Alpine plants grow above the tree line and are adapted to extreme weather conditions, surviving drought, high winds, intense sunlight and poor soils. Find out more about them here.
The alpine zone
Growing in the mountains of the world, alpine plants are adapted to extreme weather conditions, surviving drought, high winds, intense sunlight and poor soils. The alpine zone is found above the point at which trees can survive, known as the tree line. The altitude of the tree line varies and can be at 4000 metres in the Himalaya and near sea level towards the north and south poles.
The habitats in the alpine zone vary enormously. Rocky slopes and cliffs may not have much soil so the alpines that grow there usually have long taproots that delve deep down to search for moisture and nutrients. Valleys eroded by glaciers will often have only thin soils with exposed rock and debris left by the retreating ice. Erosion of mountain peaks and ridges, particularly by repeated freezing and thawing of water in cracks in the rock, creates steep piles of rubble called scree slopes. Plants that grow on scree slopes are adapted to growing in loose, shifting rock and they have long searching roots to find water. In winter all water is frozen, so alpines must be able to survive drought, often becoming dormant or retreating underground as bulbs or tubers until the spring melt water arrives.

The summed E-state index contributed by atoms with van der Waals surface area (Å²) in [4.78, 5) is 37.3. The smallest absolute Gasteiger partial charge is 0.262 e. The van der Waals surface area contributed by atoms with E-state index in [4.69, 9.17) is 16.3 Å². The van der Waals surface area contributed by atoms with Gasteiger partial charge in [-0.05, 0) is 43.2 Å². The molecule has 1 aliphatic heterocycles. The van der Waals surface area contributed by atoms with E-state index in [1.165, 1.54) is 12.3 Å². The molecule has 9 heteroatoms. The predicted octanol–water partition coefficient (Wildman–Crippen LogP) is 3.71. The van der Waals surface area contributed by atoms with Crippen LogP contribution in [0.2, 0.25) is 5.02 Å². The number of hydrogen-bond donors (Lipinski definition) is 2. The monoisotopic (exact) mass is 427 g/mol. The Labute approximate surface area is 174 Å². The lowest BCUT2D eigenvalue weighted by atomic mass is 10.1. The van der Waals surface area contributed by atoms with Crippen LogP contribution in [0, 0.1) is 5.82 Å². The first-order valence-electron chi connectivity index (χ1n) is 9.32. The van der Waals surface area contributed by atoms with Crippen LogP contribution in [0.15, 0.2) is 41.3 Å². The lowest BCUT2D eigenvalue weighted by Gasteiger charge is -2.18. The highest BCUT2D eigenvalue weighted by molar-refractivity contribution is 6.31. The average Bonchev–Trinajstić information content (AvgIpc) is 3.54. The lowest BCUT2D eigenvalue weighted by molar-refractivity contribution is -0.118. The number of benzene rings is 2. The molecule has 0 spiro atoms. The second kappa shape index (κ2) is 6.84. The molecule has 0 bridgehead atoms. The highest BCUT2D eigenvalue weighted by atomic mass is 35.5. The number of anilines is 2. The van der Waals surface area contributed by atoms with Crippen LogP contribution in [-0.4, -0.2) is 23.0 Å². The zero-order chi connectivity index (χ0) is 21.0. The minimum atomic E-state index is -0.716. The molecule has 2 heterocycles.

The plants that grow in these habitats above the tree line are true alpines. However, many of these habitats also occur below the tree line, in the subalpine zone, and the plants that grow here are similar to alpines. This is where the common definition of alpine becomes unclear. A steep-sided gorge or rocky slope below the tree line will support a range of plants that are just like the true alpines higher up the mountain and they are equally suitable for growing on a rock garden or in an alpine house. This means that, in horticultural terms, an alpine is classed as any hardy plant that is a suitable size for growing on a rock garden, alpine trough garden or raised bed. This vague definition covers an assortment of plants, including bulbs (e.g. white hoop petticoat daffodil), cushion-forming plants (e.g. Saxifraga burseriana), meadow flowers (e.g. cotton daisy), small shrubs (e.g. Vallea stipularis) and woodland perennials (e.g. snow trillium).
Where to see alpines at Kew
At Kew you can see a range of alpine plants in the Davies Alpine House and on the surrounding Rock Garden. They are mostly grown in free-draining soil to mimic their natural environment but the rock garden provides a range of habitats, from sunny slopes to shady gullies. Streams and waterfalls represent the cascading melt water found in the mountains, and along the water’s edge are more moisture-loving species.
Browse profiles of alpine plants
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